A cell's transition between active proliferation and quiescence (reversible cell cycle arrest) is a cellular event of fundamental importance. Failures of this process cause a wide range of pathologies, including cancer. The long-term goal of this research program is to elucidate the mechanisms and pathways regulating these transitions and to test what role these mechanisms play in tumorigenesis. Recent studies have demonstrated the importance of microRNAs (miRNA) in a wide variety of cellular processes including cancer. The let-7 family of miRNAs has been specifically associated with tumorigenesis, as low let-7 levels have been found in multiple tumors. We have found that let-7b is up-regulated upon induction of quiescence. let-7b overexpression in normal primary fibroblasts results in a decrease in cell number and an increase in the fraction of cells in the G2/M cell cycle phase, let-7 overexpression also results in down-regulation of proteins involved in cell cycle and proteasome- mediated protein degradation, such as Cdc34 (an E2 ubiquitin conjugating enzyme). Cdc34 down-regulation results, in turn, in partial stabilization of Wee1 kinase (an inhibitor of G2/M progression). let-7b up-regulation may help maintain quiescence, in part, by down-regulating proteasome-mediated protein degradation pathway. Low let-7 levels may result in high levels of Cdc34, leading to more rapid proteolysis of cell cycle proteins and ultimately making cells prone to chromosomal instability, with resultant cancerous growth. To explore this hypothesis, we propose: (1) to determine the functional effects of let-7 on proteasome-mediated protein degradation and quiescent cell viability by manipulating the levels of let-7b in primary fibroblasts and monitoring protein degradation and cell viability in proliferating and quiescent cells;(2) to determine whether low let-7b levels contribute to genomic instability and to decipher the possible molecular mechanism by which let-7 affects radiosensitivity;and (3) to determine the possible mechanism by which let-7b is differentially regulated in proliferating and quiescent fibroblasts. Deciphering the mechanisms by which specific let-7 downstream targets control the cell cycle and quiescence may lead to better strategies for controlling cell division and may provide insight into the unrestricted, pathological division characteristic of cancer cells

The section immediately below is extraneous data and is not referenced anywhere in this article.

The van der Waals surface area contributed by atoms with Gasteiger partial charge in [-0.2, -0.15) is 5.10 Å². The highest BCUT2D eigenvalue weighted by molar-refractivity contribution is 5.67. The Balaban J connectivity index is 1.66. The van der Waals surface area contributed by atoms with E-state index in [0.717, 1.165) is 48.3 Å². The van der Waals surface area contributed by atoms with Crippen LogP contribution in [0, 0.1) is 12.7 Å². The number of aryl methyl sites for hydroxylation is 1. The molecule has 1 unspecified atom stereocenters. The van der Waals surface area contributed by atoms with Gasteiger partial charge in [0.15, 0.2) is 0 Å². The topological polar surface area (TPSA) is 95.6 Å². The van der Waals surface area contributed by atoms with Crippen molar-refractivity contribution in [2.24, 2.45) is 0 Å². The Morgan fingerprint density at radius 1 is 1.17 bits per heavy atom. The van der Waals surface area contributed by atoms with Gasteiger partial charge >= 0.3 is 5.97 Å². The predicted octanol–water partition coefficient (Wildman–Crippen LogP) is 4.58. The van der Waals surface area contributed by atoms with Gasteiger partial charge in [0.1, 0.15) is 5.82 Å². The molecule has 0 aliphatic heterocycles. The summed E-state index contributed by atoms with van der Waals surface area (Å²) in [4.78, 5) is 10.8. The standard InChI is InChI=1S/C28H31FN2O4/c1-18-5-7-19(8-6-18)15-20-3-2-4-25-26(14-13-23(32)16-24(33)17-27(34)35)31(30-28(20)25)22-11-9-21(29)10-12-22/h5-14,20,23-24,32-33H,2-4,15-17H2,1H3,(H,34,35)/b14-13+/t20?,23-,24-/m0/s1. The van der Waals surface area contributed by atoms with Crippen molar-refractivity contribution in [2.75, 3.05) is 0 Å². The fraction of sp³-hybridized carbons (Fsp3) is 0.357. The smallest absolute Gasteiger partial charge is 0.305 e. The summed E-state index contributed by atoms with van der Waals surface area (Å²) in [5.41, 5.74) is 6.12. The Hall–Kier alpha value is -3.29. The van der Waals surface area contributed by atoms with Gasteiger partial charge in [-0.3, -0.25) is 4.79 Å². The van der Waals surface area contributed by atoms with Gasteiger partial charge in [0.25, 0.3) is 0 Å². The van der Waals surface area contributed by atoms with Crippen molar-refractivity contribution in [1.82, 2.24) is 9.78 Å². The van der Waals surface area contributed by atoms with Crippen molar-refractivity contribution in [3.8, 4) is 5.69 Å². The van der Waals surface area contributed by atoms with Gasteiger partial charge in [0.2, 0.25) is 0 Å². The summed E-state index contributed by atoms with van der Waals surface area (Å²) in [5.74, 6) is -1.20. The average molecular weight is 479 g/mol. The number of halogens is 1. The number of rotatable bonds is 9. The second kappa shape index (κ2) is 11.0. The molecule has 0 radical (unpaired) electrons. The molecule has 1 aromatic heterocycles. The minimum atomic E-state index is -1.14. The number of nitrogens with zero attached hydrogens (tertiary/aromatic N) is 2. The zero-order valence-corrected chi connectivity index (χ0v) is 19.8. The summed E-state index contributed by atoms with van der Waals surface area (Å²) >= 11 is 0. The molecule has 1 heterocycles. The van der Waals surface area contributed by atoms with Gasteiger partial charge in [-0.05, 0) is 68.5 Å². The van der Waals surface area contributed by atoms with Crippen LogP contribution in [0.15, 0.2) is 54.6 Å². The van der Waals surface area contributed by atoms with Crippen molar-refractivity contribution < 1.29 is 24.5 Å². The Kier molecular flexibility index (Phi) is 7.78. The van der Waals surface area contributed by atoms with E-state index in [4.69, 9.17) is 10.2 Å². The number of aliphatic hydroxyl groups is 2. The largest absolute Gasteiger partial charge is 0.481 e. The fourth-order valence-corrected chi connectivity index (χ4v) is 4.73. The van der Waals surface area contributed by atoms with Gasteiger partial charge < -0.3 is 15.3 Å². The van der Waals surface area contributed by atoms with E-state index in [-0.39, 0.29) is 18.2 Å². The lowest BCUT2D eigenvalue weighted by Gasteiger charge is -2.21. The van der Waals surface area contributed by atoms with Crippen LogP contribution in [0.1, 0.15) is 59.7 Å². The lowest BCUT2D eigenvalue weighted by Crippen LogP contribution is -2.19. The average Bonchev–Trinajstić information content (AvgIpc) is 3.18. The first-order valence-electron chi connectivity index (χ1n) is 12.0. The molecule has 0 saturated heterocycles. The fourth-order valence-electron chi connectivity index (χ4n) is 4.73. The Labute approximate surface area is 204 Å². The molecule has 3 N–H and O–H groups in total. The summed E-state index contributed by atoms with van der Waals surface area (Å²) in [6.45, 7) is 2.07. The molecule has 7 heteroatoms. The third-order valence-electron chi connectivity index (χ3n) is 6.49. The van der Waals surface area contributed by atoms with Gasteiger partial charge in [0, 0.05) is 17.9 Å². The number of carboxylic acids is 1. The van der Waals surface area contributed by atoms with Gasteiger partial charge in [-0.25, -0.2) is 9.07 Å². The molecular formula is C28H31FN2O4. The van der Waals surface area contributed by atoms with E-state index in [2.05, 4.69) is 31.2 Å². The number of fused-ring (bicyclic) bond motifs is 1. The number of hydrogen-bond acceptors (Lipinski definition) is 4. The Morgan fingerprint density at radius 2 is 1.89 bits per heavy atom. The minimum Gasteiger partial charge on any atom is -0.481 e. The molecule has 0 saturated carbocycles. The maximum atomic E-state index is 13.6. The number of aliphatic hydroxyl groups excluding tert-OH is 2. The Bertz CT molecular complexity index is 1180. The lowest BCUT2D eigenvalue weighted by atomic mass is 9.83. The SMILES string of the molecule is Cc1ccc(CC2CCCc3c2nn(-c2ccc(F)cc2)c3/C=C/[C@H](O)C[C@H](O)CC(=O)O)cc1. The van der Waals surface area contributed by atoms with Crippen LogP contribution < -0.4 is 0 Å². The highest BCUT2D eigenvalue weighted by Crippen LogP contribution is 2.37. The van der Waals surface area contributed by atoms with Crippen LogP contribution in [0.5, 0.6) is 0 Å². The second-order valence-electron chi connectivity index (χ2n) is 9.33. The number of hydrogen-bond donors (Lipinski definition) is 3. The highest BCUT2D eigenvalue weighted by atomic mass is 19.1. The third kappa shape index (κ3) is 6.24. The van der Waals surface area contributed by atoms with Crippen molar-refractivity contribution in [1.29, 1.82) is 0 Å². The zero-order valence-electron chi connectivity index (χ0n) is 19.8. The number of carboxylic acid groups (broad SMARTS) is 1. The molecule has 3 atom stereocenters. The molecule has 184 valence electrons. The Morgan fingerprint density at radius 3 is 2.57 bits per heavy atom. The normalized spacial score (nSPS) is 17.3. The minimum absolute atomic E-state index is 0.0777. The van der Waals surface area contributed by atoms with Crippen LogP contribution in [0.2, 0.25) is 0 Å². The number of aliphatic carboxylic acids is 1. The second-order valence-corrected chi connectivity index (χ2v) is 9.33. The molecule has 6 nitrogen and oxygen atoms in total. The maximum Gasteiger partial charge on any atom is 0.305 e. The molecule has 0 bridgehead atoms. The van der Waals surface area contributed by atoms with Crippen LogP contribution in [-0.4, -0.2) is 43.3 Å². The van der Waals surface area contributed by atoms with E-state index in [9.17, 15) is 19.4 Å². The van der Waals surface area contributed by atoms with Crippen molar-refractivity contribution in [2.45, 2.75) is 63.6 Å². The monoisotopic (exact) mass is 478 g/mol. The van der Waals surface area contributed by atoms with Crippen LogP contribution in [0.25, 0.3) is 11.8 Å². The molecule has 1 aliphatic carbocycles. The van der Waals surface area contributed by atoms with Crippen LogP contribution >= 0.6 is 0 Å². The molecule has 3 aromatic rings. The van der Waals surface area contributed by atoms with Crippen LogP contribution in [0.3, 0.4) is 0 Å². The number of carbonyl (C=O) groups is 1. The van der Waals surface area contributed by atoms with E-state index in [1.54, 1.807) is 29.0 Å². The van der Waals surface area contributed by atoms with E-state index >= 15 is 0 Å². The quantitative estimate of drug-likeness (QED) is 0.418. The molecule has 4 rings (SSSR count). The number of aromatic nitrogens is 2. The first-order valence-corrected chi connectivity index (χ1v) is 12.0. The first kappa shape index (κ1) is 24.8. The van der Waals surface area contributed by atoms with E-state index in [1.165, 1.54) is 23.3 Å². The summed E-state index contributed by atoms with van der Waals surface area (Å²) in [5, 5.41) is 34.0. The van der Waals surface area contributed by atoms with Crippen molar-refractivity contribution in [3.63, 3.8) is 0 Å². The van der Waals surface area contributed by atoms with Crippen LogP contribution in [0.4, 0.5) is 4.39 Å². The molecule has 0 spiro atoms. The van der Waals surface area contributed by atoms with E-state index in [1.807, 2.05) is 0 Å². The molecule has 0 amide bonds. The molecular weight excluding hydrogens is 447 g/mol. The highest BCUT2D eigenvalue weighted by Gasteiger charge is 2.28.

Agency
National Institute of Health (NIH)
Institute
National Cancer Institute (NCI)
Type
Research Scientist Development Award - Research & Training (K01)
Project #
5K01CA128887-04
Application #
8321073
Study Section
Subcommittee G - Education (NCI)
Program Officer
Vallejo-Estrada, Yolanda
Project Start
2009-09-16
Project End
2014-08-31
Budget Start
2012-09-01
Budget End
2013-08-31
Support Year
4
Fiscal Year
2012
Total Cost
$177,444
Indirect Cost
$13,144
Name
Princeton University
Department
Biochemistry
Type
Schools of Arts and Sciences
DUNS #
002484665
City
Princeton
State
NJ
Country
United States
Zip Code
08544
Wang, David J; Legesse-Miller, Aster; Johnson, Elizabeth L et al. (2012) Regulation of the let-7a-3 promoter by NF-?B. PLoS One 7:e31240